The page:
IFC launches $5bn programme to modernise infrastructure in emerging markets

06 Oct 2016
Financial Nigeria


The first institutional investor to be signed under the MCCP Infrastructure is Allianz, which plans to invest $500 million.

Philippe Le Houérou, Executive Vice President and CEO, International Finance Corporation

The International Finance Corporation has launched a programme that aims to raise $5 billion from institutional investors to modernise infrastructure in emerging markets over the next five years, according to a statement released on Wednesday.
The programme – called MCPP Infrastructure – will be the second phase of the IFC’s Managed Co-Lending Portfolio Program (MCPP), which allows third-party investors to participate passively in the lender’s senior loan portfolio. (In its first phase, the MCPP allocated $3 billion from the People’s Bank of China across 70 deals in less than two years).
“Modern infrastructure is essential for economic growth and lasting prosperity,” said Philippe Le Houérou, IFC’s Executive Vice President and CEO. “Yet a huge investment gap exists in this sector – totalling trillions of dollars a year in emerging markets alone. MCPP Infrastructure marks a breakthrough in the search for large-scale financing solutions to the challenges of development. It is a key building block in the global effort to move from billions to trillions in development finance.”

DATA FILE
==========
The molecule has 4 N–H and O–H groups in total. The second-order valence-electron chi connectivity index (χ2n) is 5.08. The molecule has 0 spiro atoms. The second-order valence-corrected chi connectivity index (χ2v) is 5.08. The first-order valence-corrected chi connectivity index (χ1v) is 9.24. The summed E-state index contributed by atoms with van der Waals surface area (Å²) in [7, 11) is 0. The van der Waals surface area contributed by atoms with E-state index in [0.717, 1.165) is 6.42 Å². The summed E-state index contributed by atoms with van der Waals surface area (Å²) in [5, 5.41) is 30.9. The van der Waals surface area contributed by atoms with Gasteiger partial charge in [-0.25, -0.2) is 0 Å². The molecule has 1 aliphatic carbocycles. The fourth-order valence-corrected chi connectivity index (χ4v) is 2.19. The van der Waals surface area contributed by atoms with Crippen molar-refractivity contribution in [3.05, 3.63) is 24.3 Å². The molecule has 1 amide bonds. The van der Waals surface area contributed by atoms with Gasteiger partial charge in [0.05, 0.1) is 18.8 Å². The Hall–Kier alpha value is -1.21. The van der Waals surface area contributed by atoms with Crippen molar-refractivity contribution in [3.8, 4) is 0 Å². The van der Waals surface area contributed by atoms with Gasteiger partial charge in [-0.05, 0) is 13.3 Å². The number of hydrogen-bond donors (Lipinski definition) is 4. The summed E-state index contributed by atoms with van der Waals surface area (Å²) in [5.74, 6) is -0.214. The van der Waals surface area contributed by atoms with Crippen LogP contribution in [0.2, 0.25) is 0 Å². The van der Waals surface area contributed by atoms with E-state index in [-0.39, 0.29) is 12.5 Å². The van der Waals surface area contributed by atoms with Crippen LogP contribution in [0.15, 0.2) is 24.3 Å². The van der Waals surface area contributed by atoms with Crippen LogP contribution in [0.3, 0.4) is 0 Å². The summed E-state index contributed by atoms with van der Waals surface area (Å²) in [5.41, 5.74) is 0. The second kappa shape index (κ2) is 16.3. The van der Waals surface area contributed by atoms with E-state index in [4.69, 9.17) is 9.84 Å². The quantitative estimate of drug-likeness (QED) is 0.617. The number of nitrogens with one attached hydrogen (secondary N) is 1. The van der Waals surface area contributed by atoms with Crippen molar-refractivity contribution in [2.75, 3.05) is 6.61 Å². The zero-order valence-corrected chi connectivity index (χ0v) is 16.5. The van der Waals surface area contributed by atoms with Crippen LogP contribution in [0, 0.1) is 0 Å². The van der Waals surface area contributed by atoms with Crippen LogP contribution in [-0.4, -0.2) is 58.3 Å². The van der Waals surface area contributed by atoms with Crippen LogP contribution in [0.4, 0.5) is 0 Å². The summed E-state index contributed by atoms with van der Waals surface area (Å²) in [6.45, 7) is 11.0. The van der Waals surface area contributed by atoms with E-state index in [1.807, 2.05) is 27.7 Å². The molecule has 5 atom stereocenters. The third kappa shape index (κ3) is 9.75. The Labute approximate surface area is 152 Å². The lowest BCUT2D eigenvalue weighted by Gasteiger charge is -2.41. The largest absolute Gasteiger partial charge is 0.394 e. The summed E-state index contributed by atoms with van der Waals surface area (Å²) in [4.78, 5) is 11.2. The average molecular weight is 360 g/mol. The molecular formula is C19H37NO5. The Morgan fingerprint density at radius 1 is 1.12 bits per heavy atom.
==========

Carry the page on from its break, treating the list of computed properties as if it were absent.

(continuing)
Under the MCPP Infrastructure, the IFC will originate, approve, and manage the portfolio of infrastructure loans that will mirror IFC’s own portfolio in infrastructure. With expected support from the Swedish International Development Cooperation Agency (Sida), IFC will also provide a limited first-loss guarantee on the investments to meet the risk-reward profile required by institutional investors.
The Washington D.C.-based lender said the first institutional investor to be signed under the MCCP Infrastructure is Allianz, the global insurance company, which plans to invest $500 million. The IFC also said it is in advanced talks with Eastspring Investments, the Asian asset management business of Prudential, and AXA, the French insurance giant, to make commitments of $500 million each.
“The partnership with IFC and our co-investment in infrastructure is a perfect example how Allianz can provide thought leading investment expertise to support the economic development of emerging countries as well as serving the interest of our customers,” said Oliver Bäte, CEO of Allianz.
According to the World Bank, Africa requires about $100 billion annually to address its massive infrastructure deficit, covering areas such as power, transport, irrigation, water and sanitation, and telecommunications systems.

Other Photos/Videos